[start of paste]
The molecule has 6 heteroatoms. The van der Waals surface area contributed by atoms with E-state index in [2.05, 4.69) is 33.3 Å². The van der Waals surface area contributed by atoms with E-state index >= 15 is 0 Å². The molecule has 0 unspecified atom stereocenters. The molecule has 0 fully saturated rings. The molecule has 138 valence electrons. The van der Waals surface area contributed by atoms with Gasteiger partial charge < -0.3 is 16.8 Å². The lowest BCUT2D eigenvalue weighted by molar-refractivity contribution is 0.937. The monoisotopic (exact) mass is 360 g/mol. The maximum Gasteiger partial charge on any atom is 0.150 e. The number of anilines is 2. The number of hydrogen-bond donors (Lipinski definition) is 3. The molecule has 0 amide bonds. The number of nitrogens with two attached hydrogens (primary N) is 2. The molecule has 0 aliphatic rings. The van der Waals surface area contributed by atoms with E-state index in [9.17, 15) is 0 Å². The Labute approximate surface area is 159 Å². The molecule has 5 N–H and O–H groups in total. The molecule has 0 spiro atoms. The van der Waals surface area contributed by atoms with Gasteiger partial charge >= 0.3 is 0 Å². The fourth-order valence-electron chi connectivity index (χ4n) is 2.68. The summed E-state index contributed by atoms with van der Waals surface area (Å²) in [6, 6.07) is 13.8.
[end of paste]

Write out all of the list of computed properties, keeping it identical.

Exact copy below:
The molecule has 6 heteroatoms. The van der Waals surface area contributed by atoms with E-state index in [2.05, 4.69) is 33.3 Å². The van der Waals surface area contributed by atoms with E-state index >= 15 is 0 Å². The molecule has 0 unspecified atom stereocenters. The molecule has 0 fully saturated rings. The molecule has 138 valence electrons. The van der Waals surface area contributed by atoms with Gasteiger partial charge < -0.3 is 16.8 Å². The lowest BCUT2D eigenvalue weighted by molar-refractivity contribution is 0.937. The monoisotopic (exact) mass is 360 g/mol. The maximum Gasteiger partial charge on any atom is 0.150 e. The number of anilines is 2. The number of hydrogen-bond donors (Lipinski definition) is 3. The molecule has 0 amide bonds. The number of nitrogens with two attached hydrogens (primary N) is 2. The molecule has 0 aliphatic rings. The van der Waals surface area contributed by atoms with E-state index in [9.17, 15) is 0 Å². The Labute approximate surface area is 159 Å². The molecule has 5 N–H and O–H groups in total. The molecule has 0 spiro atoms. The van der Waals surface area contributed by atoms with Gasteiger partial charge >= 0.3 is 0 Å². The fourth-order valence-electron chi connectivity index (χ4n) is 2.68. The summed E-state index contributed by atoms with van der Waals surface area (Å²) in [6, 6.07) is 13.8.